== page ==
My oldest grandson grows more fearless and daring each day. I am fascinated as I watch him; it is as if I am watching a dance I have not seen in a long time. He just learned to climb up the rungs of the high bar stools to reach the seat; his mother caught him just as the chair was about to tip backward. Last night he pulled his small chair over to the wall so he could reach the light switch – on/off, on/off, on/off like a strobe. He walks forward while looking backward to check if the cats or dog are following him and bumps into the wall or falls. He walks upright rather than crawling up the steps while his body sways and bends like Gumby, and my strong grasp pulls his rubber legs up each step.
My grandson has been slow to talk, and we were worried. A professional evaluation determined he was high functioning because he understands what we say and can follow directions. It may take four or five requests, but that is his way of showing us who is in charge. The therapists assured us that boys often develop motor skills before verbal skills.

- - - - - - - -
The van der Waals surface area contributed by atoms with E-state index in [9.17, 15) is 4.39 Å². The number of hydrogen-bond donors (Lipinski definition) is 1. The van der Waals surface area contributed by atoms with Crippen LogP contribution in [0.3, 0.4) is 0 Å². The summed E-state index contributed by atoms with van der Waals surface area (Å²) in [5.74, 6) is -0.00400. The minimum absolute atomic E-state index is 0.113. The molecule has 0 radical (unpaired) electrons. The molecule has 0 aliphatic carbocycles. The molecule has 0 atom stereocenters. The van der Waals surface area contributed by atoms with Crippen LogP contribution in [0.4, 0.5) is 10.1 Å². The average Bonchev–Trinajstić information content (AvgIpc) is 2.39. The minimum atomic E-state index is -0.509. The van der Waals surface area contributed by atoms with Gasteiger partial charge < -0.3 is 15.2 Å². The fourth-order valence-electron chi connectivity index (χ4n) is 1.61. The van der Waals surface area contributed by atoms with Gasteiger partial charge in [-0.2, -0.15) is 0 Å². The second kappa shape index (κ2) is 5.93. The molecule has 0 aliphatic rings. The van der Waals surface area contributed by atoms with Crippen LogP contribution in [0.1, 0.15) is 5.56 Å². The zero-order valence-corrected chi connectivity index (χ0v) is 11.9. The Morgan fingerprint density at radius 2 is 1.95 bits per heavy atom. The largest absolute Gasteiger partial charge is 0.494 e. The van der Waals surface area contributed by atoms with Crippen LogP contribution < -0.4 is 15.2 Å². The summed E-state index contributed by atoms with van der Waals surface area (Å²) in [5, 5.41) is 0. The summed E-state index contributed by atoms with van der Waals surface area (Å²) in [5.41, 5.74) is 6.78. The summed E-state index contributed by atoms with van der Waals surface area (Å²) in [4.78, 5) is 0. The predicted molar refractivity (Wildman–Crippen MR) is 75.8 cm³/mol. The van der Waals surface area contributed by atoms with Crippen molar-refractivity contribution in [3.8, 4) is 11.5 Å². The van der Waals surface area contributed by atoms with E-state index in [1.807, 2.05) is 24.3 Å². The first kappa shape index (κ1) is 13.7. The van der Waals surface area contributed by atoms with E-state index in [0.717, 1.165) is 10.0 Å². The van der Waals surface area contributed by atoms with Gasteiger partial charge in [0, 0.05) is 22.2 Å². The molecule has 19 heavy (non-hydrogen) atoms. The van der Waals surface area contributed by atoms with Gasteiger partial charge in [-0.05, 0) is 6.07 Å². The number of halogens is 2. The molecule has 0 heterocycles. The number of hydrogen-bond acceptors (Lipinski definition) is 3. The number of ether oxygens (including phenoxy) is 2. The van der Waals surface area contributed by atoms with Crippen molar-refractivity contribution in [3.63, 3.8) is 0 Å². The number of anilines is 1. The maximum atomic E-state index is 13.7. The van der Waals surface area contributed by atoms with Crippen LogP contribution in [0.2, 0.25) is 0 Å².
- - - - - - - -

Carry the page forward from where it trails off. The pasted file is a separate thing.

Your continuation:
Every day he fine-tunes those motor skills. He climbs up and down the sofa over and over again. He has mastered all the chairs now. He climbs on the outstretched footrest of the sectional recliner. He jumps up and down on its edge and it moves with each jump. Still, he is able to balance without falling and reaches the seat where he jumps some more or climbs up the back to look out the window or pester the cat that often reclines across the top. He crawls over the armrest and places his head down as if to execute a somersault, but then he just slides over. He saves the rolls and flips for the bed. Today he flipped his Ikea Poäng chair on top of himself and peered out from underneath with a look of bewilderment. The afghan blankets are pulled to the hardwood floor from the sofa and act as a ‘slip and slide’ for the inattentive. My grandson slides on the blanket; sometimes he balances through the slide and sometimes he falls on his butt. In the hours before bedtime, he runs on fast forward as if trying to catch up with something.
As I sat at the bottom of the basement steps a few hours ago putting on my socks and shoes, I watched my grandson stand on tiptoes and put his head into the open dryer. I must begin to think more like a two-year-old. There is nothing safe. I must see every open door as an invitation and every object over two feet tall as a summit to be climbed.